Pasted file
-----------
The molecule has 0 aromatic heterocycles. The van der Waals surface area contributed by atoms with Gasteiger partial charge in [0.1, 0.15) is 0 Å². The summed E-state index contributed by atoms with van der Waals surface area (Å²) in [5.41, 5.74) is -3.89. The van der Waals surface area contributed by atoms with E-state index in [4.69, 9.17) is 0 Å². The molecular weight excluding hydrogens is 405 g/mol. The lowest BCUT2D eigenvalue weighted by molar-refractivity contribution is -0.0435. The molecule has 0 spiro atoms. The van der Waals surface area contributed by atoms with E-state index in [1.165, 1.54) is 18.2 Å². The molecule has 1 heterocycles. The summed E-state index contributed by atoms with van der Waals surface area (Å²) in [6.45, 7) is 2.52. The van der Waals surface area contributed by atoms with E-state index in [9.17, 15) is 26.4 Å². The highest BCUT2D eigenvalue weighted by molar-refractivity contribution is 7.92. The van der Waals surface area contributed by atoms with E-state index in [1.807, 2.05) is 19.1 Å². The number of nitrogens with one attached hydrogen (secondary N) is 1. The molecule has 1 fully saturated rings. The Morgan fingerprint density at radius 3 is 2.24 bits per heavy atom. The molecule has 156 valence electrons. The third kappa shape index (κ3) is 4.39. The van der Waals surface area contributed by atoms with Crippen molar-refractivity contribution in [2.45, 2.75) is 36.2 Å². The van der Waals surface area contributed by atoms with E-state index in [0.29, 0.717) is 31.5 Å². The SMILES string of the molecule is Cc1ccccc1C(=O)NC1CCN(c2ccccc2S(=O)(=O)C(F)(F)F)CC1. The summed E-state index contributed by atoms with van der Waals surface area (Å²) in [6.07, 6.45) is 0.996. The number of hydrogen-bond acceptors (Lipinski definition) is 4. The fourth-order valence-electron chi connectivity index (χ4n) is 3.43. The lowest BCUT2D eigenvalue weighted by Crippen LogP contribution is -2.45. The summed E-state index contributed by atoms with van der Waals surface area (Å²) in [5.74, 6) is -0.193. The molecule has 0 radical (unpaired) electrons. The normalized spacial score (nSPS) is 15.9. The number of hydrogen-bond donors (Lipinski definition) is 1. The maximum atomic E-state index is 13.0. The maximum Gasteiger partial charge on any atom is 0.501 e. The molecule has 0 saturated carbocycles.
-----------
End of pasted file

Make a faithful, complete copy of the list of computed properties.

The molecule has 0 aromatic heterocycles. The van der Waals surface area contributed by atoms with Gasteiger partial charge in [0.1, 0.15) is 0 Å². The summed E-state index contributed by atoms with van der Waals surface area (Å²) in [5.41, 5.74) is -3.89. The van der Waals surface area contributed by atoms with E-state index in [4.69, 9.17) is 0 Å². The molecular weight excluding hydrogens is 405 g/mol. The lowest BCUT2D eigenvalue weighted by molar-refractivity contribution is -0.0435. The molecule has 0 spiro atoms. The van der Waals surface area contributed by atoms with E-state index in [1.165, 1.54) is 18.2 Å². The molecule has 1 heterocycles. The summed E-state index contributed by atoms with van der Waals surface area (Å²) in [6.45, 7) is 2.52. The van der Waals surface area contributed by atoms with E-state index in [9.17, 15) is 26.4 Å². The highest BCUT2D eigenvalue weighted by molar-refractivity contribution is 7.92. The van der Waals surface area contributed by atoms with E-state index in [1.807, 2.05) is 19.1 Å². The number of nitrogens with one attached hydrogen (secondary N) is 1. The molecule has 1 fully saturated rings. The Morgan fingerprint density at radius 3 is 2.24 bits per heavy atom. The molecule has 156 valence electrons. The third kappa shape index (κ3) is 4.39. The van der Waals surface area contributed by atoms with Crippen molar-refractivity contribution in [2.45, 2.75) is 36.2 Å². The van der Waals surface area contributed by atoms with E-state index in [0.29, 0.717) is 31.5 Å². The SMILES string of the molecule is Cc1ccccc1C(=O)NC1CCN(c2ccccc2S(=O)(=O)C(F)(F)F)CC1. The summed E-state index contributed by atoms with van der Waals surface area (Å²) in [6.07, 6.45) is 0.996. The number of hydrogen-bond acceptors (Lipinski definition) is 4. The fourth-order valence-electron chi connectivity index (χ4n) is 3.43. The lowest BCUT2D eigenvalue weighted by Crippen LogP contribution is -2.45. The summed E-state index contributed by atoms with van der Waals surface area (Å²) in [5.74, 6) is -0.193. The molecule has 0 radical (unpaired) electrons. The normalized spacial score (nSPS) is 15.9. The number of hydrogen-bond donors (Lipinski definition) is 1. The maximum atomic E-state index is 13.0. The maximum Gasteiger partial charge on any atom is 0.501 e. The molecule has 0 saturated carbocycles.